TWENTY-ONE: COVID-19 and Blind Spaces: Responding to Digital (In)Accessibility and Social Isolation During Lockdown for Blind, Deafblind, Low Vision, and Vision Impaired Persons in Aotearoa New Zealand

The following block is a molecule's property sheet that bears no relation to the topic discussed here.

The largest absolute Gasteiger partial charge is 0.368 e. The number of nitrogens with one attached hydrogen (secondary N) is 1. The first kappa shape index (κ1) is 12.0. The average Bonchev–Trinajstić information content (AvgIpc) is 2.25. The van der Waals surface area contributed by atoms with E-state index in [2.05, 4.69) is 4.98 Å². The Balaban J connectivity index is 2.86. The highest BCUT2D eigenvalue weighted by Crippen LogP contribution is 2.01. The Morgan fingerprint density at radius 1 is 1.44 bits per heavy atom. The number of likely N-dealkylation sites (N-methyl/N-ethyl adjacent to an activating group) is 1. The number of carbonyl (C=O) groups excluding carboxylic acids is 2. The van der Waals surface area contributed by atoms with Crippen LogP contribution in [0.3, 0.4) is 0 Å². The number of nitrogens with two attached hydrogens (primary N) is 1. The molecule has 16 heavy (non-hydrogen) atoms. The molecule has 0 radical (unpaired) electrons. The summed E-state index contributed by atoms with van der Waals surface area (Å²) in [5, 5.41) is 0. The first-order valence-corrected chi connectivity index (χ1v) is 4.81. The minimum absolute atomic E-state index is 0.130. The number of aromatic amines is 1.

In response to increasing confirmed cases of COVID- 19, the resident population of Aotearoa New Zealand entered a seven- week lockdown at midnight on March 25, 2020. The first five weeks were at level 4, with the population instructed to remain in their homes and associate only with those in their immediate household. All public gatherings were banned, non- essential businesses required to close public- facing services, domestic travel severely curtailed, and the border closed to all non- citizens. Official sources of information were daily 1pm briefings by the Prime Minister and the Director General of Health. These were broadcast live via radio, television, news websites, and social media. There was also a dedicated COVID- 19 information website.1 The requirement to stay at home saw increased numbers of people working from home and increased use of video conferencing software (for example Zoom) as a mechanism for ‘meeting with’ colleagues, family, and friends. In this manner, digital and associated technologies extended the interpersonal space of the home beyond the physical confines of the domestic dwelling, drawing people together in digital spaces. Digital technologies integrated the previously separated workspace into the home environment allowing work colleagues to ‘see into’ personal spaces (see Hubbard, Volume 2; van Melik et al, Volume 3). This blurring of work and home shifted thinking about work contexts. Overall, the combination of lockdown, daily briefings, and increased digital connectivity contributed to a sense of shared experience across the country. However, these shared experiences were not equally available across the citizenry, with the COVID- 19 pandemic exacerbating existing inequities.

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